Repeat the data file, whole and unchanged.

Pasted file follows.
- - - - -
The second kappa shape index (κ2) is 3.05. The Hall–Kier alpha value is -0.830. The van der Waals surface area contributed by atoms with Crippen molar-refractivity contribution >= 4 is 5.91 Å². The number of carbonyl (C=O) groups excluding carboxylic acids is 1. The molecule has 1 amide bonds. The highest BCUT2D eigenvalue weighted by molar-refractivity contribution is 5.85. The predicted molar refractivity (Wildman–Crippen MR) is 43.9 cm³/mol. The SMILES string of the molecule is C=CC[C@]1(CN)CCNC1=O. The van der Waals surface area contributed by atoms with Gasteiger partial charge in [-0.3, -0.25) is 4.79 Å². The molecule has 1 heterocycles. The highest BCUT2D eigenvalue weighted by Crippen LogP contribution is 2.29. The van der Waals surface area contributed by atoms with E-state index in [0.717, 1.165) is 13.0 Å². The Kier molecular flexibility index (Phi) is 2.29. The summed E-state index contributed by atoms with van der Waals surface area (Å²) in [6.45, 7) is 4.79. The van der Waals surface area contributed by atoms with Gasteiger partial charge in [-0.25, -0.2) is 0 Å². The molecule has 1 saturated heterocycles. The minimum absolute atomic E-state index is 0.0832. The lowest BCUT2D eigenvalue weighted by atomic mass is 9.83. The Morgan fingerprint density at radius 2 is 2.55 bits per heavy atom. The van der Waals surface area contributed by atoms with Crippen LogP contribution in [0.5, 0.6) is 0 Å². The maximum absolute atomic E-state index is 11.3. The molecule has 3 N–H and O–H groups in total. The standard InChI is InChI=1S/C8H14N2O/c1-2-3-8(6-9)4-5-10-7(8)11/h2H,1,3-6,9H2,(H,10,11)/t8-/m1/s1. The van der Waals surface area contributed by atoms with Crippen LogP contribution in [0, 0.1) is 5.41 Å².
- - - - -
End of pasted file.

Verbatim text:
The second kappa shape index (κ2) is 3.05. The Hall–Kier alpha value is -0.830. The van der Waals surface area contributed by atoms with Crippen molar-refractivity contribution >= 4 is 5.91 Å². The number of carbonyl (C=O) groups excluding carboxylic acids is 1. The molecule has 1 amide bonds. The highest BCUT2D eigenvalue weighted by molar-refractivity contribution is 5.85. The predicted molar refractivity (Wildman–Crippen MR) is 43.9 cm³/mol. The SMILES string of the molecule is C=CC[C@]1(CN)CCNC1=O. The van der Waals surface area contributed by atoms with Gasteiger partial charge in [-0.3, -0.25) is 4.79 Å². The molecule has 1 heterocycles. The highest BCUT2D eigenvalue weighted by Crippen LogP contribution is 2.29. The van der Waals surface area contributed by atoms with E-state index in [0.717, 1.165) is 13.0 Å². The Kier molecular flexibility index (Phi) is 2.29. The summed E-state index contributed by atoms with van der Waals surface area (Å²) in [6.45, 7) is 4.79. The van der Waals surface area contributed by atoms with Gasteiger partial charge in [-0.25, -0.2) is 0 Å². The molecule has 1 saturated heterocycles. The minimum absolute atomic E-state index is 0.0832. The lowest BCUT2D eigenvalue weighted by atomic mass is 9.83. The Morgan fingerprint density at radius 2 is 2.55 bits per heavy atom. The van der Waals surface area contributed by atoms with Crippen LogP contribution in [0.5, 0.6) is 0 Å². The maximum absolute atomic E-state index is 11.3. The molecule has 3 N–H and O–H groups in total. The standard InChI is InChI=1S/C8H14N2O/c1-2-3-8(6-9)4-5-10-7(8)11/h2H,1,3-6,9H2,(H,10,11)/t8-/m1/s1. The van der Waals surface area contributed by atoms with Crippen LogP contribution in [0, 0.1) is 5.41 Å².